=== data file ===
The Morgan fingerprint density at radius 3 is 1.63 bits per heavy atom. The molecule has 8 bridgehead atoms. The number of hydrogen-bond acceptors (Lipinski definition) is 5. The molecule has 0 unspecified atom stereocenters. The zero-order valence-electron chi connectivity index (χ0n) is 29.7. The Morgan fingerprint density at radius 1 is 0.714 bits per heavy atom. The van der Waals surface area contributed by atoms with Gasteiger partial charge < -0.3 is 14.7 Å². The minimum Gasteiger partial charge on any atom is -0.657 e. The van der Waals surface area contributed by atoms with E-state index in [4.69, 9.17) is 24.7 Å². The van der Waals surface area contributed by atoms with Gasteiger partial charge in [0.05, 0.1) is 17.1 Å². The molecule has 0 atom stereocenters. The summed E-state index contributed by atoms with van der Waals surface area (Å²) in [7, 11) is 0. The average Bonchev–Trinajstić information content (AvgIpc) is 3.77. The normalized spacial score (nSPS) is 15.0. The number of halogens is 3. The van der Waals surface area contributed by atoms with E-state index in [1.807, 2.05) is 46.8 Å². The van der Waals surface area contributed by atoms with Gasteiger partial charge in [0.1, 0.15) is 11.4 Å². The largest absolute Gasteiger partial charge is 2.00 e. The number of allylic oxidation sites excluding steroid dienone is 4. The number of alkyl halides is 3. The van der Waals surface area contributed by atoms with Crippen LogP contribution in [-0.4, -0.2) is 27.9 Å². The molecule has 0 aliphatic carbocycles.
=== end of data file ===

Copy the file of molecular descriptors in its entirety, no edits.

The Morgan fingerprint density at radius 3 is 1.63 bits per heavy atom. The molecule has 8 bridgehead atoms. The number of hydrogen-bond acceptors (Lipinski definition) is 5. The molecule has 0 unspecified atom stereocenters. The zero-order valence-electron chi connectivity index (χ0n) is 29.7. The Morgan fingerprint density at radius 1 is 0.714 bits per heavy atom. The van der Waals surface area contributed by atoms with Gasteiger partial charge < -0.3 is 14.7 Å². The minimum Gasteiger partial charge on any atom is -0.657 e. The van der Waals surface area contributed by atoms with E-state index in [4.69, 9.17) is 24.7 Å². The van der Waals surface area contributed by atoms with Gasteiger partial charge in [0.05, 0.1) is 17.1 Å². The molecule has 0 atom stereocenters. The summed E-state index contributed by atoms with van der Waals surface area (Å²) in [7, 11) is 0. The average Bonchev–Trinajstić information content (AvgIpc) is 3.77. The normalized spacial score (nSPS) is 15.0. The number of halogens is 3. The van der Waals surface area contributed by atoms with E-state index in [1.807, 2.05) is 46.8 Å². The van der Waals surface area contributed by atoms with Gasteiger partial charge in [0.1, 0.15) is 11.4 Å². The largest absolute Gasteiger partial charge is 2.00 e. The number of allylic oxidation sites excluding steroid dienone is 4. The number of alkyl halides is 3. The van der Waals surface area contributed by atoms with Crippen LogP contribution in [-0.4, -0.2) is 27.9 Å². The molecule has 0 aliphatic carbocycles.